Want to take the weight off your hands? The Neu Master, like the Opti Stain, is turbine-powered — yet houses its motor unit in an external floor-standing casing — reducing fatigue.

Furthermore, this machine arrives with two nozzles — 2.5 and 3.0 mm — meaning it’s compatible with most thin and dense mediums, unlike the Opti, which can only cope with low-viscosity stains and sealers.

  • More affordable than the Opti-Stain.
  • Like the Opti, it features three spray patterns.
  • 1.5-quart cup as opposed to the 28-ounces of the Opti Stain Plus.

Conclusion


If your painting projects mainly deal with wood coverage — the Opti Plus Stain from Wagner is worthy of consideration.

Its Control Finish nozzle is perfect for delivering thin viscosity mediums — providing a flaw-free finish while keeping overspray, bounce-back, and wastage to a minimum. Furthermore, a choice of three spray patterns and variable volume control allows you to adjust your coverage intensity to match your base material.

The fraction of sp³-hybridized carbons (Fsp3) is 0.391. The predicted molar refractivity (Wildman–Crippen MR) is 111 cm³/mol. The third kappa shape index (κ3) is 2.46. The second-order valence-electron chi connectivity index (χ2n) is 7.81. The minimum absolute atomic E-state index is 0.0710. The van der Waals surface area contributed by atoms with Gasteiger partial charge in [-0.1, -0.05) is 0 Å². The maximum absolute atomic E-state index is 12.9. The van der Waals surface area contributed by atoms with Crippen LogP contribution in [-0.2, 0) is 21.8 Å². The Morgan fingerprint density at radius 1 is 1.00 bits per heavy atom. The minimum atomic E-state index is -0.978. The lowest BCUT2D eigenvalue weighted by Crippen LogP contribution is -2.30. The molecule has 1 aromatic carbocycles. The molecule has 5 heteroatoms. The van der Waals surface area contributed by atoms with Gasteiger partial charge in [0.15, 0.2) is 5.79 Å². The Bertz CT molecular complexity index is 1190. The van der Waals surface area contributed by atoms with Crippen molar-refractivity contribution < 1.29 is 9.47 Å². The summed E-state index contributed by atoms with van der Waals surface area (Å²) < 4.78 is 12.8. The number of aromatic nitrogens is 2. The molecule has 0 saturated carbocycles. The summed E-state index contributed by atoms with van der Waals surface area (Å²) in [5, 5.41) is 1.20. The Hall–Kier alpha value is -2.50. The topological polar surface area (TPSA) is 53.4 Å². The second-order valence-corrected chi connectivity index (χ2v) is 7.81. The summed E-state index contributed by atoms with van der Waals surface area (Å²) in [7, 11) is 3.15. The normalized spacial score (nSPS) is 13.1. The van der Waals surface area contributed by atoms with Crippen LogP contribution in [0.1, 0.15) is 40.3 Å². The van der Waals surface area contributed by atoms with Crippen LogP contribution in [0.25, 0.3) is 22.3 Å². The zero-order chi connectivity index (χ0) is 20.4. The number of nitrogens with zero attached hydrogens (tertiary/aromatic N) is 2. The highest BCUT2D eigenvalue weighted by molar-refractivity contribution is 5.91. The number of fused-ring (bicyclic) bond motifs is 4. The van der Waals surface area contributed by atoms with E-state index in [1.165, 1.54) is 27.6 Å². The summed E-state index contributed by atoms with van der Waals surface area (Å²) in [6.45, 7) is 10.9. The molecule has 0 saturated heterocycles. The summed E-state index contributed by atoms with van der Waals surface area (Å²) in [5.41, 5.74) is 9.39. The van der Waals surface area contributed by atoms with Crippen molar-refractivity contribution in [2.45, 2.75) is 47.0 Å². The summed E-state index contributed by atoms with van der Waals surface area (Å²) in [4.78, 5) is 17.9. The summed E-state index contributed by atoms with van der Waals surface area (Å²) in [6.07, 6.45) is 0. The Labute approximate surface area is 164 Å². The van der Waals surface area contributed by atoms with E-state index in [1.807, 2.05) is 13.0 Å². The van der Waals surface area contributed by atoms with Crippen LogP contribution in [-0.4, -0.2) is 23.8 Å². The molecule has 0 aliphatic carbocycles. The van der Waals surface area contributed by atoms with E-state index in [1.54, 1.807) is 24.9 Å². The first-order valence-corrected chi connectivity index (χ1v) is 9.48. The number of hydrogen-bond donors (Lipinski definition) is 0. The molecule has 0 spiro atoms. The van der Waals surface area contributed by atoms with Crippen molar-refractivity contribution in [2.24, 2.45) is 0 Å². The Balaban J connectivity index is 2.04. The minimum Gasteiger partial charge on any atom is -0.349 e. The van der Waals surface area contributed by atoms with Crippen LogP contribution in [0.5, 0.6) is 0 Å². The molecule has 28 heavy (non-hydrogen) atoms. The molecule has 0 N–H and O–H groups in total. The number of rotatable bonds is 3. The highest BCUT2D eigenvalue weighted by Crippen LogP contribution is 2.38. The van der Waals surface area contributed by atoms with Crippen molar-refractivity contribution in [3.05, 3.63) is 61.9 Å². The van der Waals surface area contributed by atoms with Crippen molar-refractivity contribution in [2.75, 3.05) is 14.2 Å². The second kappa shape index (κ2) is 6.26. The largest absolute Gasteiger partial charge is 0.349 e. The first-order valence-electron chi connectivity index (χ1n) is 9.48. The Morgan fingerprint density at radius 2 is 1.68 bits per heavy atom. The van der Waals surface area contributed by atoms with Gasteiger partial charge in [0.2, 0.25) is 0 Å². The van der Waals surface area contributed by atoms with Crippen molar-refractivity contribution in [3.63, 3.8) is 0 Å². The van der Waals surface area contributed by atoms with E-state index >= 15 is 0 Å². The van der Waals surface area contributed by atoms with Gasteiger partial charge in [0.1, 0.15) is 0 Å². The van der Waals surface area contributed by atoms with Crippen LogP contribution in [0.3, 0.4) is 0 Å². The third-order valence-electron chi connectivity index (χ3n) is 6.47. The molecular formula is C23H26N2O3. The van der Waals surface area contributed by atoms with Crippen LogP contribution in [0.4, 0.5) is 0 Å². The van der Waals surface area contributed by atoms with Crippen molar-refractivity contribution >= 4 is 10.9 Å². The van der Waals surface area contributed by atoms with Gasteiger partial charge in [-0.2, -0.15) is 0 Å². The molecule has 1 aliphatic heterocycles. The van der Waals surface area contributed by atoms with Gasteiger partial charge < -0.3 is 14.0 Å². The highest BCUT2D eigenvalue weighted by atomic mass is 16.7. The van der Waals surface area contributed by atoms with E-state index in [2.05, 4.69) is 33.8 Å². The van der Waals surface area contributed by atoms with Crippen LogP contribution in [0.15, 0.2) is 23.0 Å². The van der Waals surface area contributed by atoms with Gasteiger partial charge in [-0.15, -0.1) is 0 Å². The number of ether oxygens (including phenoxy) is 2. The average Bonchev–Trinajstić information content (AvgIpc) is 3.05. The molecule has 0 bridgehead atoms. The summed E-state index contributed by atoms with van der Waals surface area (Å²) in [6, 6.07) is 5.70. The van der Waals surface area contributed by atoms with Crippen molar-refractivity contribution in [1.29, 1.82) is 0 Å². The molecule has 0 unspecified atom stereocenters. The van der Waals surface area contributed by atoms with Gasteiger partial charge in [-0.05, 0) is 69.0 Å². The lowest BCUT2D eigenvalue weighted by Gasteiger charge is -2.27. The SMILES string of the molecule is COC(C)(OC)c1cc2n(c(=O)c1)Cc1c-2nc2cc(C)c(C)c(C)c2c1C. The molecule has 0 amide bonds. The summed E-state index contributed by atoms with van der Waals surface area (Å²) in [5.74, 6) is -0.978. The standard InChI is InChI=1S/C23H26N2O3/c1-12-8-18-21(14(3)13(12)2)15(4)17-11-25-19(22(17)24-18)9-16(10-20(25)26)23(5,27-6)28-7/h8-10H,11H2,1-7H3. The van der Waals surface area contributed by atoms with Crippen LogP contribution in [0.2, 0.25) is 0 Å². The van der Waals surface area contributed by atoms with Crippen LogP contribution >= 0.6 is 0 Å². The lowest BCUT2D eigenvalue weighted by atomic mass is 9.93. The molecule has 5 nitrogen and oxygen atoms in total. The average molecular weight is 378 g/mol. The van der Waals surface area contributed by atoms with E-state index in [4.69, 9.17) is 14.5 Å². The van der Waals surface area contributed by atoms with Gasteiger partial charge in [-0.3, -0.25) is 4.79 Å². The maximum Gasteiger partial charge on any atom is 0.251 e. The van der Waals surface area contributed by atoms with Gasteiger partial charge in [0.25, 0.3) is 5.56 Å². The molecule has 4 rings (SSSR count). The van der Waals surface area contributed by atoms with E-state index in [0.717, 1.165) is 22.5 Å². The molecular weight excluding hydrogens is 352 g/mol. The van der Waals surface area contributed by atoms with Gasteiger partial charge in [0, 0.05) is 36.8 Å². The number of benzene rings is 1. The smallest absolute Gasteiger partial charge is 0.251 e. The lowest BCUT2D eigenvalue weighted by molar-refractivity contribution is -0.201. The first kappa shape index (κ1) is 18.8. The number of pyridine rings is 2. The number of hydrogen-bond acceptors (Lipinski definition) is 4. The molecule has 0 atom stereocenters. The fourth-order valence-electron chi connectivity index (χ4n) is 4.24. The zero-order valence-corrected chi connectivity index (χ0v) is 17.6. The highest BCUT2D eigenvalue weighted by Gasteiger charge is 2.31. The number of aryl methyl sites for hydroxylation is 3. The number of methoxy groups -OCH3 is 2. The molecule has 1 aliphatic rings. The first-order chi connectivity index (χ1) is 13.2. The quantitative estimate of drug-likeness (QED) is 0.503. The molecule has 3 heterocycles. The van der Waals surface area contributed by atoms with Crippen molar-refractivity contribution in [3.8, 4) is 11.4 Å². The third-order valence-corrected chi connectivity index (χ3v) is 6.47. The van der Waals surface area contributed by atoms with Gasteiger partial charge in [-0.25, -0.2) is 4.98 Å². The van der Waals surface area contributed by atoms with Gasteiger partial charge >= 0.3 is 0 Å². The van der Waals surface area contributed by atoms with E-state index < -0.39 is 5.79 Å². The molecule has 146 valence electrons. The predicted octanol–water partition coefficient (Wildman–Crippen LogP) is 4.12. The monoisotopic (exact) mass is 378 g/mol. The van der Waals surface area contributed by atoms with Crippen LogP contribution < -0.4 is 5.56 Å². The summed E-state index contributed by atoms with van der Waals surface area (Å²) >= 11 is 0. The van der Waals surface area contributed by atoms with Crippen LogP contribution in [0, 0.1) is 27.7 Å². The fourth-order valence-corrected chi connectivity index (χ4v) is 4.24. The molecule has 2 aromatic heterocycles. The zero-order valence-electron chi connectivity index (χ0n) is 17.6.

The proprietary Lock-N-Go feature permits easy dismantling and rapid clean up — while the robust ABS plastic design should provide reassuring durability even after years of hardcore DIY use.

Admittedly, its incapability of dealing with dense latex and chalk-based paints will discourage some users — and the 28-ounce container seems undersized for a machine that’s designed for fence and decking staining.

However, if your work involves smaller wood projects utilizing stain, sealer, and urethane mediums — the Wagner Opti Stain Plus may be worth checking out.